Ever since it was first showcased at E3, Your Shape: Fitness Evolved has been high up on my wish list. I envisaged Your Shape potentially being the perfect supplement to my extensive exercise routine, allowing me to combine two of my favourite hobbies. The concept is rock solid: an exercise game that can tailor its routines to your specific requirements, actively track your movements in-game thanks to the Kinect camera and offer accurate real time feedback as you work out. The question remains though, have Ubisoft actually managed to deliver on these promises?
To start with, your body is scanned and you’re given a mini-questionnaire where you’re asked to give your age, gender and weight, amongst other things. Then you’re asked what you want to get out of Your Shape. Are you looking to lose a bit of weight? Or maybe increase your definition? Perhaps you’re just looking to increase your fitness level and stamina instead. This is where the personalised training aspect of the game comes into play. Based on your answers to the survey the game will come up with some routines that it thinks will help you to achieve your goal. These are all pre-packaged routines, so it’s not the truly ‘personalised’ fitness game you may be expecting. But what it does do is guide you in the right direction so that you can get the most out of the game.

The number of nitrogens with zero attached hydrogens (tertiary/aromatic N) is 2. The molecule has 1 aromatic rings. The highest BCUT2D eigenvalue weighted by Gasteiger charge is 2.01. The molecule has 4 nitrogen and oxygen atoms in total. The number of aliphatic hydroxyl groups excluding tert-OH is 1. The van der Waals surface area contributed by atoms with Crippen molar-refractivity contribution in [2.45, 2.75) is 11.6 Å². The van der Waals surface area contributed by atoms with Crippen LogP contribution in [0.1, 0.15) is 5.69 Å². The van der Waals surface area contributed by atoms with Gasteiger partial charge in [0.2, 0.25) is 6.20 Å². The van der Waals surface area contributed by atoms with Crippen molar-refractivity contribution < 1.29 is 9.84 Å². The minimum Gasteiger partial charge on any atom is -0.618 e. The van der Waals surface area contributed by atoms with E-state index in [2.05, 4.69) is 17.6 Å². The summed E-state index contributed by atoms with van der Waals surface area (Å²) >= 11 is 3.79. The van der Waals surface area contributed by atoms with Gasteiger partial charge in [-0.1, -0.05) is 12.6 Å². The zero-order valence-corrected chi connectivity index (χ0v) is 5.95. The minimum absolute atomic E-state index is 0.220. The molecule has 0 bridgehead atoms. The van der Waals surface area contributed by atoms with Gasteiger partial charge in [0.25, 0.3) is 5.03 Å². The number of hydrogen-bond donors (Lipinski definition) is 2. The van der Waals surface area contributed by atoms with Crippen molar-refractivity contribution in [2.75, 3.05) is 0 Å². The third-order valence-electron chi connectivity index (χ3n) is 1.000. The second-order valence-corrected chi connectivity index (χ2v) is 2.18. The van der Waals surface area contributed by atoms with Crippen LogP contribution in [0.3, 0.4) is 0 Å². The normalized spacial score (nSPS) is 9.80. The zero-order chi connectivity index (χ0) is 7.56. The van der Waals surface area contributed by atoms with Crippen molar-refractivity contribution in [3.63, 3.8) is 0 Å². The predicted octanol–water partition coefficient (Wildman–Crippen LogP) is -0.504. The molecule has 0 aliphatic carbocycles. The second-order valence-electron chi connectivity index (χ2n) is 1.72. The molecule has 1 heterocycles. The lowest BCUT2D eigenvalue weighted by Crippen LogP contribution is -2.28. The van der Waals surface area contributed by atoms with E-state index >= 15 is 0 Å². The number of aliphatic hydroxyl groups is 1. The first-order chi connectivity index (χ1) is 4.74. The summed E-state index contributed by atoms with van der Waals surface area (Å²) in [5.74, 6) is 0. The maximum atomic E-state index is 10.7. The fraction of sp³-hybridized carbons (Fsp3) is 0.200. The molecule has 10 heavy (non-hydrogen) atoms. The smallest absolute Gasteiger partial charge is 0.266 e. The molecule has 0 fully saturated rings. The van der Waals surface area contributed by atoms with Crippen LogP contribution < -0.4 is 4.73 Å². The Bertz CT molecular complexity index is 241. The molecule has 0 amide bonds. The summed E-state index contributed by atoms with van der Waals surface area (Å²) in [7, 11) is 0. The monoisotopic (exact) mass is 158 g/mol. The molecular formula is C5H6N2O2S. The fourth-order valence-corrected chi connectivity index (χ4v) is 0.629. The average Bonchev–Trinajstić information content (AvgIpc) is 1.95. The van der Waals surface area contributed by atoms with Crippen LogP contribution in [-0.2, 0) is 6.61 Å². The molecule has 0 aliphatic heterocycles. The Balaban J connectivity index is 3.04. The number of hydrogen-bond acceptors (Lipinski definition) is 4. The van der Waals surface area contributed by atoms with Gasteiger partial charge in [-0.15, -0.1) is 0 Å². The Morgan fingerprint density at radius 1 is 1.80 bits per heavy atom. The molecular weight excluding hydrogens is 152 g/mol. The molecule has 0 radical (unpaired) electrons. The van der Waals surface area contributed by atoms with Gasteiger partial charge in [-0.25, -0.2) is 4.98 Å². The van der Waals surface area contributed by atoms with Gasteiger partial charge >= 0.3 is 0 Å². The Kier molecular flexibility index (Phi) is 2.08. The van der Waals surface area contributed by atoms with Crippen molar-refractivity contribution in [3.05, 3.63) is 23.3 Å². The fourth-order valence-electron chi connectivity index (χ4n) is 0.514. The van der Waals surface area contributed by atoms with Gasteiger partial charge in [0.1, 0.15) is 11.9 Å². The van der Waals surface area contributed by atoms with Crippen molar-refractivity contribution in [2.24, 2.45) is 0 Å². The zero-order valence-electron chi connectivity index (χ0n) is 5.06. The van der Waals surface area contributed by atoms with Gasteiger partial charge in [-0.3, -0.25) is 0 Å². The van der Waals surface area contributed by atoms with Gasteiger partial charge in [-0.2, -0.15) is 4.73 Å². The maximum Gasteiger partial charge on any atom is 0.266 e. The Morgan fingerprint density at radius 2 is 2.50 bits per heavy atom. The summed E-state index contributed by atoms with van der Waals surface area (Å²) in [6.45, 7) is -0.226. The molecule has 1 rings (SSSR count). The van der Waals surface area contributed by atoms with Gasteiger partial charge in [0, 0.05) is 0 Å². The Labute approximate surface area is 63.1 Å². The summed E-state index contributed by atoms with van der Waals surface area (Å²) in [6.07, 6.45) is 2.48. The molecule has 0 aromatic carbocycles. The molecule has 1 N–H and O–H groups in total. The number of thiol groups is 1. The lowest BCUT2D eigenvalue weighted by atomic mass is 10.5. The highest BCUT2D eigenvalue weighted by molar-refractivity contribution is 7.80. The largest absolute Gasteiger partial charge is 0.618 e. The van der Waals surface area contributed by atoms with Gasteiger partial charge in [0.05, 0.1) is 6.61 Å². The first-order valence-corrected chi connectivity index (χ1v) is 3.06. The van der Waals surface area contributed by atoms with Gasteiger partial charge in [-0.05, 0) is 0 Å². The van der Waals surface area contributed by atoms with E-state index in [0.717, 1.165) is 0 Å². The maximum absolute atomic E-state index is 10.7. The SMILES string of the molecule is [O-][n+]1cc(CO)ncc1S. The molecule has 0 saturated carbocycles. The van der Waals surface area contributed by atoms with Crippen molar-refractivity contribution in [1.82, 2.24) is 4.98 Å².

Perhaps the main selling point of Your Shape (and fitness games on Kinect in general) is the fact that the Kinect camera enables the game to track your body’s movements in a more realistic and accurate way than it would if it were on other, unnamed consoles. In theory, this not only serves to discourage you from ‘cheating’ (by not fully performing difficult moves), but it should also enable the game to tell you where you’re going wrong and how you can improve. Your Shape is also only half-successful in utilising Kinect to its full potential in this respect. You can still ‘cheat’ to a certain degree because the game only tracks key joints in your body, rather than your body in its entirety, and you soon begin to identify shortcuts you can take.